In the Swedish elite league (SHL) six of a total of fourteen clubs were from the ten largest municipalities in terms of population. Five clubs were from municipalities located 11-30. Other clubs were from smaller municipalities. One club came from the municipality that did not belong to the fifty largest in terms of population. In Swedish ice hockey there are exceptions from the principle that cities or regions with biggest ice hockey interest have clubs in the elite league (Östman, 1996). Hereto several large Swedish cities don’t have elite league ice hockey, for example Norrköping, Uppsala and Umeå. This development can be explained by Swedish elite ice hockey’s structure, i.e. sporting logic with promotion and relegation, and close connection to the European Model of Sport.

In the Finnish elite ice hockey league (SM-liiga) ten of the fifteen clubs was geographically located in the ten most populous municipalities. Five clubs were from municipalities located 11-30 in terms of population. I should be noted that the biggest Finnish elite ice hockey club in economic terms, Jokerit HC from Helsinki, plays since 2014/2015 in the Kontinental Hockey League (KHL). According to historian Jani Mesikämmen Finnish elite ice hockey began to be concentrated in the larger cities in connection with the ice hockey sport’s emergence (Mesikämmen, 2001).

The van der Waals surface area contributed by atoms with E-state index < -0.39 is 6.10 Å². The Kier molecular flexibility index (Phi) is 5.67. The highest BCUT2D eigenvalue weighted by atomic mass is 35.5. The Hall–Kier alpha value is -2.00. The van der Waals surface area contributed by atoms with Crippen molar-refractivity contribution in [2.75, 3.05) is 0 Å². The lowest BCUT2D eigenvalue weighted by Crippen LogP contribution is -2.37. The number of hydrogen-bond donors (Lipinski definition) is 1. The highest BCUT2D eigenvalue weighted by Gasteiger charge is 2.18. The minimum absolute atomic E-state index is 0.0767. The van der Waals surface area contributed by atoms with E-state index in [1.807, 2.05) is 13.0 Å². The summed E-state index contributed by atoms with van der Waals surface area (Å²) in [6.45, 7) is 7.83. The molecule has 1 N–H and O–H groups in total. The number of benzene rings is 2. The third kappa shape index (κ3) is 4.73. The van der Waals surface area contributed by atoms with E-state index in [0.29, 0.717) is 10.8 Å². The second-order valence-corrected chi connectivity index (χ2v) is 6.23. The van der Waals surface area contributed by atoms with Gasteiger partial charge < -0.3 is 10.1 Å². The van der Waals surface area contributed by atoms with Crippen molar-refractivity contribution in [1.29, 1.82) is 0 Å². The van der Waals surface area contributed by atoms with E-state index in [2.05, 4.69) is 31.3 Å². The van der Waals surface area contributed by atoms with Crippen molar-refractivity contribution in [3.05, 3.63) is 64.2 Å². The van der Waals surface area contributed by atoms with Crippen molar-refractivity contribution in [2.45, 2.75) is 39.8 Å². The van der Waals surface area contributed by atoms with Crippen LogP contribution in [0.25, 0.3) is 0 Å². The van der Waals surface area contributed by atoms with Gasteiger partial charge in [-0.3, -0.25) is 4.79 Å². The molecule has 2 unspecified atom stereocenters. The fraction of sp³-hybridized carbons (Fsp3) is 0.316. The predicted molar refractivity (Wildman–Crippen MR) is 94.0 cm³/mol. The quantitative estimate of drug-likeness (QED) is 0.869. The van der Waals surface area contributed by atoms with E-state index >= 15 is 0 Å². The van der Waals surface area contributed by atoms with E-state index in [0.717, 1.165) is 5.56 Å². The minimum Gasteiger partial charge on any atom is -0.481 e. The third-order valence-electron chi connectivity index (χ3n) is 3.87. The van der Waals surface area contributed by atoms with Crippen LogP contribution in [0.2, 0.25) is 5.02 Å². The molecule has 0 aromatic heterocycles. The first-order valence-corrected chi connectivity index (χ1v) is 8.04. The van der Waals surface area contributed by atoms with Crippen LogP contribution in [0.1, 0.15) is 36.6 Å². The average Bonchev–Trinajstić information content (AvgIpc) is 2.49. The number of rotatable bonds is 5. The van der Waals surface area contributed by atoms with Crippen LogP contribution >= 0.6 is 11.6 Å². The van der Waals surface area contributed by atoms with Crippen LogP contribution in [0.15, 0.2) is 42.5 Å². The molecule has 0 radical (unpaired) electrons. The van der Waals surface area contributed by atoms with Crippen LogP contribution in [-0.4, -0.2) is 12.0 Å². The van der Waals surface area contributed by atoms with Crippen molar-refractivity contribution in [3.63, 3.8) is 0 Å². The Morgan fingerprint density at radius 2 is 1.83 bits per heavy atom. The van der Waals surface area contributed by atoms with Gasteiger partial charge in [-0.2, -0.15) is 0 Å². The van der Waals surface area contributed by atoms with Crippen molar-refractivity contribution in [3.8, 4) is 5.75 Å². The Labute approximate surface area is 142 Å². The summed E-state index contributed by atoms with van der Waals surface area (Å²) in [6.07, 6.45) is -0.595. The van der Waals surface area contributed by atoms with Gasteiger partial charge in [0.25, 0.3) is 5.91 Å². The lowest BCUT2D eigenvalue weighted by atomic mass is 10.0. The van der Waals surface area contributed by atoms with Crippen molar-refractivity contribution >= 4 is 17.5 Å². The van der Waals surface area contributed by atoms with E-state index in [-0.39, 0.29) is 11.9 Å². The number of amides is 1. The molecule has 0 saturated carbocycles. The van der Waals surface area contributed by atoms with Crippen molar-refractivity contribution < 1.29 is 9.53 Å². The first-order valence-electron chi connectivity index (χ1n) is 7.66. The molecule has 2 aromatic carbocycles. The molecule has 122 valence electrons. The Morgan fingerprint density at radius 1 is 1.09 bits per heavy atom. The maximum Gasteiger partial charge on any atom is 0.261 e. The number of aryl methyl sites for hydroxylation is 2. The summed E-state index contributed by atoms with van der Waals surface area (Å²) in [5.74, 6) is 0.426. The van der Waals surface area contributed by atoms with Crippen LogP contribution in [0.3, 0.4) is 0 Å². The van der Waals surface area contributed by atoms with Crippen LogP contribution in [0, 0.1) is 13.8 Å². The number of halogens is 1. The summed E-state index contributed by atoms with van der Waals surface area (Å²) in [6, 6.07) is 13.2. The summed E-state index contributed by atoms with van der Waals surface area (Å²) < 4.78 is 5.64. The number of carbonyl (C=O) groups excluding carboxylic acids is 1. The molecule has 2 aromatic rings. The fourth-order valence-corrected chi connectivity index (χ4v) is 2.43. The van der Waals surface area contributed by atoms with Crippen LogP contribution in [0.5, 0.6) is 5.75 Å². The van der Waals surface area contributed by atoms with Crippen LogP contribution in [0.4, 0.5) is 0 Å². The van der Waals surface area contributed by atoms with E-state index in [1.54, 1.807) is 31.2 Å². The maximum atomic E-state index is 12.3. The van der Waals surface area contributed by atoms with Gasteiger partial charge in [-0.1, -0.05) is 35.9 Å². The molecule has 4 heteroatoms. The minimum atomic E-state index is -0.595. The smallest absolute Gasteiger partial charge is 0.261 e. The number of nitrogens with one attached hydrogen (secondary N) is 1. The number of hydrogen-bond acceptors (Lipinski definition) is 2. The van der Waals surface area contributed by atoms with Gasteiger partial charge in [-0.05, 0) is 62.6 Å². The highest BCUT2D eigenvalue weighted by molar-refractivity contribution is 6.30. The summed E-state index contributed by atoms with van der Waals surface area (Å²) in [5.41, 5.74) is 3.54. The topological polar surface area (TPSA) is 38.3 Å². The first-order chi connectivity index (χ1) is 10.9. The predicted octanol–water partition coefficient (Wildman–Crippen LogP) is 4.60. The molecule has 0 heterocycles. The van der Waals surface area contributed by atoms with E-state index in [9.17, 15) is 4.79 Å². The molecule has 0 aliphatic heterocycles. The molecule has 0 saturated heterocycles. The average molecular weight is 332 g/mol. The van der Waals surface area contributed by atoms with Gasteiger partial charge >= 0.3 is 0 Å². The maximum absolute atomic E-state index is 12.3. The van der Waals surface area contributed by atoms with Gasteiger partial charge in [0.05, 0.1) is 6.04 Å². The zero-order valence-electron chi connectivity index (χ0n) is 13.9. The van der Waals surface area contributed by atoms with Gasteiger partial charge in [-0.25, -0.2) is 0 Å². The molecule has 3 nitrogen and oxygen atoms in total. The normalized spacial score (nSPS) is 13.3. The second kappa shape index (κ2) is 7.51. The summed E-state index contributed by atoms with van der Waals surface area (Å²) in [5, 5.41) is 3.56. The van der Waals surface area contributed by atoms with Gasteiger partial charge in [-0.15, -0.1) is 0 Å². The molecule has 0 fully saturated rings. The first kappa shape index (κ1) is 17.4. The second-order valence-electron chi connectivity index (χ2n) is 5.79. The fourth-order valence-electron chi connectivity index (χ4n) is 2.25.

Finnish elite ice hockey is by these facts closer to the NHL’s geographical structure (i.e. American Model of Sport) than Swedish elite ice hockey. A feature of the Swedish ice hockey (and the European Model of Sport) is that small clubs in small cities/regions can advance to the elite league (SHL).

References